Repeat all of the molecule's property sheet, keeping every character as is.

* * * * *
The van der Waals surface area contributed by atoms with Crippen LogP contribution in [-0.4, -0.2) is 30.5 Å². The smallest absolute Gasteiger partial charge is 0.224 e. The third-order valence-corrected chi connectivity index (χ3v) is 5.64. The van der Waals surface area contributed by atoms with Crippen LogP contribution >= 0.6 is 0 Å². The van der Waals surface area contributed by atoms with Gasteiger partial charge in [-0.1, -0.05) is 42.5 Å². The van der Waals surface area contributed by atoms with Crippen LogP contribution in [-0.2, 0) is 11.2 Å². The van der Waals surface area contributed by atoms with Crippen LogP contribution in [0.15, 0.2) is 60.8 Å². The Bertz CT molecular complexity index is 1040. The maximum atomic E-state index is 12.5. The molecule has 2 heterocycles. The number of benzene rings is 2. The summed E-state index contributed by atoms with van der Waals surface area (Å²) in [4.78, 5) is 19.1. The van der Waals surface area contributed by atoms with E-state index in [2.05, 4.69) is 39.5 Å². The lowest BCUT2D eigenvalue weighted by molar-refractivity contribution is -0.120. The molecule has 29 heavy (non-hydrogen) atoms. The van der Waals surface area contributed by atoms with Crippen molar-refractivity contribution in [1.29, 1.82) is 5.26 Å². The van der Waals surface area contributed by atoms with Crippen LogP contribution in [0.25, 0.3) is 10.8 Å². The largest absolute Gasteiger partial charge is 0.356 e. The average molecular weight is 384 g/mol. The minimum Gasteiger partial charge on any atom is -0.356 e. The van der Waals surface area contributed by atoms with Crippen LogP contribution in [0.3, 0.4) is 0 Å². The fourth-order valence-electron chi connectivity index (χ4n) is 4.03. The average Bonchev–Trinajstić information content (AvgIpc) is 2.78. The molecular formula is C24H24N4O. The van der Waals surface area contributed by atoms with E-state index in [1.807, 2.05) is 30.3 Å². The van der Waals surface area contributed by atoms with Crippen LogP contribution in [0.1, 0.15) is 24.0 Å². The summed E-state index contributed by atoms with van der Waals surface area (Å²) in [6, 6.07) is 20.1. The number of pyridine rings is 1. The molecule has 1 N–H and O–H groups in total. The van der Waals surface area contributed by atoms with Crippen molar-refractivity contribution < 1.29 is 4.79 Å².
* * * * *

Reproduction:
The van der Waals surface area contributed by atoms with Crippen LogP contribution in [-0.4, -0.2) is 30.5 Å². The smallest absolute Gasteiger partial charge is 0.224 e. The third-order valence-corrected chi connectivity index (χ3v) is 5.64. The van der Waals surface area contributed by atoms with Crippen LogP contribution >= 0.6 is 0 Å². The van der Waals surface area contributed by atoms with Gasteiger partial charge in [-0.1, -0.05) is 42.5 Å². The van der Waals surface area contributed by atoms with Crippen LogP contribution in [-0.2, 0) is 11.2 Å². The van der Waals surface area contributed by atoms with Crippen LogP contribution in [0.15, 0.2) is 60.8 Å². The Bertz CT molecular complexity index is 1040. The maximum atomic E-state index is 12.5. The molecule has 2 heterocycles. The number of benzene rings is 2. The summed E-state index contributed by atoms with van der Waals surface area (Å²) in [4.78, 5) is 19.1. The van der Waals surface area contributed by atoms with E-state index in [2.05, 4.69) is 39.5 Å². The lowest BCUT2D eigenvalue weighted by molar-refractivity contribution is -0.120. The molecule has 29 heavy (non-hydrogen) atoms. The van der Waals surface area contributed by atoms with Crippen molar-refractivity contribution in [1.29, 1.82) is 5.26 Å². The van der Waals surface area contributed by atoms with Crippen LogP contribution in [0.25, 0.3) is 10.8 Å². The largest absolute Gasteiger partial charge is 0.356 e. The average molecular weight is 384 g/mol. The minimum Gasteiger partial charge on any atom is -0.356 e. The van der Waals surface area contributed by atoms with Crippen LogP contribution in [0.3, 0.4) is 0 Å². The fourth-order valence-electron chi connectivity index (χ4n) is 4.03. The average Bonchev–Trinajstić information content (AvgIpc) is 2.78. The molecular formula is C24H24N4O. The van der Waals surface area contributed by atoms with E-state index in [1.807, 2.05) is 30.3 Å². The van der Waals surface area contributed by atoms with Crippen LogP contribution in [0.1, 0.15) is 24.0 Å². The summed E-state index contributed by atoms with van der Waals surface area (Å²) in [6, 6.07) is 20.1. The number of pyridine rings is 1. The molecule has 1 N–H and O–H groups in total. The van der Waals surface area contributed by atoms with Crippen molar-refractivity contribution < 1.29 is 4.79 Å².